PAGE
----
MEDIA representative bodies and other stakeholders have backed calls for the co-regulation of the industry as reforms in the sector gather momentum.
Speaking during a stakeholder engagement on the media law reform agenda in Harare on Wednesday, representatives of the Zimbabwe Union of Journalists (ZUJ), Zimbabwe National Editors Forum (Zinef) and Media Institute of Southern Africa (Misa) said co-regulation was the ideal framework for Zimbabwe.
They also concurred that the Media Practitioners Bill should govern the media with a single code of ethics and conduct to professionalise the industry.
Zinef National Co-ordinator Mr Njabulo Ncube said: “Our position on co-regulation is clear. We support co-regulation in which there is a clear regulatory body with representatives from the Government and industry. There should also be agreed rules of the game”.
On the Media Practitioners Bill, Mr Ncube said the position of editors is that it must facilitate better ethical practices. Addressing the same gathering, MISA Zimbabwe they support the Bill as it advocates co-regulation by the media itself as well as any regulatory body.
MISA legal and information communication technology policy officer, Ms Nompilo Simanje, said the repealed Access to Information and Protection of Privacy Act (Aippa) was the basis of the Media Practitioners Bill.
Ms Simanje said the repeal of Aippa in 2019 and its replacement by the Freedom of Information Act, allowed media practitioners to gain access to information.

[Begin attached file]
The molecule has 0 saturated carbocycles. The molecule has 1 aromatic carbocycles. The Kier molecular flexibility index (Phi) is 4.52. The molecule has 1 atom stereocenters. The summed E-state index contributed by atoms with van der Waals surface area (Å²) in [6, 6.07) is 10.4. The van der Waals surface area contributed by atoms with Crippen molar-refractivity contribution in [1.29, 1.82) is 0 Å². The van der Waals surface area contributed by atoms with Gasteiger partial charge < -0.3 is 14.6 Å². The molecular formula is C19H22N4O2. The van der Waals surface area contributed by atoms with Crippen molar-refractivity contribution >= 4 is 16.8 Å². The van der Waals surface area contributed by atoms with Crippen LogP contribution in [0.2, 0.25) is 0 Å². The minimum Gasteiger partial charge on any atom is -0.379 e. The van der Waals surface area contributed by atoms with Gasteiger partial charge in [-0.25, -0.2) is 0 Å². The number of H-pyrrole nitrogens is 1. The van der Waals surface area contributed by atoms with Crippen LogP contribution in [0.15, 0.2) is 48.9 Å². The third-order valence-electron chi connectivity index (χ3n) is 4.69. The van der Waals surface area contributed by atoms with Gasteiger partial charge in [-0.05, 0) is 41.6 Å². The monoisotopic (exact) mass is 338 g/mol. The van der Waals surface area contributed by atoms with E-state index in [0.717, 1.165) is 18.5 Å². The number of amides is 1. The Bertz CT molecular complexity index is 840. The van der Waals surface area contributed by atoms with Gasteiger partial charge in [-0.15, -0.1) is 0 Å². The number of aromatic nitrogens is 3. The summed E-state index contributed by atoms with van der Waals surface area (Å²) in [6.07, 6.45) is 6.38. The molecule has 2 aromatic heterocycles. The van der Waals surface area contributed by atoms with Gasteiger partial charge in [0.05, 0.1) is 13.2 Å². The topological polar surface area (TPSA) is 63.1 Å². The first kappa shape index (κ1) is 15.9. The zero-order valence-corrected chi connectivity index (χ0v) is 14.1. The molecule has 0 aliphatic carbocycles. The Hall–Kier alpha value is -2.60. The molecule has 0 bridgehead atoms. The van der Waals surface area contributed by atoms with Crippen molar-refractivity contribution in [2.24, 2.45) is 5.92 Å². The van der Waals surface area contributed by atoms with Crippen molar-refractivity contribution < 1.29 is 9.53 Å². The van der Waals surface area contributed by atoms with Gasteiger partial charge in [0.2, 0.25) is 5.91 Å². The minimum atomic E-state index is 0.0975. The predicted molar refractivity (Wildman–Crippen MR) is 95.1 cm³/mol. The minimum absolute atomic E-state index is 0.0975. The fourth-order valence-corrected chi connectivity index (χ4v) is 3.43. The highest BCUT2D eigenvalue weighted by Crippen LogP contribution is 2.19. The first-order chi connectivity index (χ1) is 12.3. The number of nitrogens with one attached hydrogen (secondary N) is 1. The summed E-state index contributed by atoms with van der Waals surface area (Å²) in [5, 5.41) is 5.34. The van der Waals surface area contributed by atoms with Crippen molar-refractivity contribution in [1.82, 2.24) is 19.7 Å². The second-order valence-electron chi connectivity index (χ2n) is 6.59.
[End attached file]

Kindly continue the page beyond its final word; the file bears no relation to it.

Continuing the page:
She said the Zimbabwe Media Commission played many roles, including being the main voice in advocating the Freedom of Information Act. But that Act spoke to the functions of the commission, not co-regulation or basic principles of the media in Zimbabwe.
Ms Simanje added that the Cyber and Data Protection Act of 2021 impacts the media as it amends the Criminal Law Code and the Interception of Communications Act.
“It prohibits the dissemination of false data messages of an identifiable person.”
Media lawyer Advocate Chris Mhike said industry-driven and self-regulation are vital in the way media professional lives are governed.
So it was also crucial for all the people to attend the public hearings and media to cover issues pertinent to the implementation of the law.
“Traditionally the media is ideally self-regulated in most countries. Currently we have dual regulation by the State and Voluntary Media Council of Zimbabwe.”
In 2019, the Government agreed that co-regulation was the ideal regulatory system to adopt for the Zimbabwean media fraternity and other studies agreed.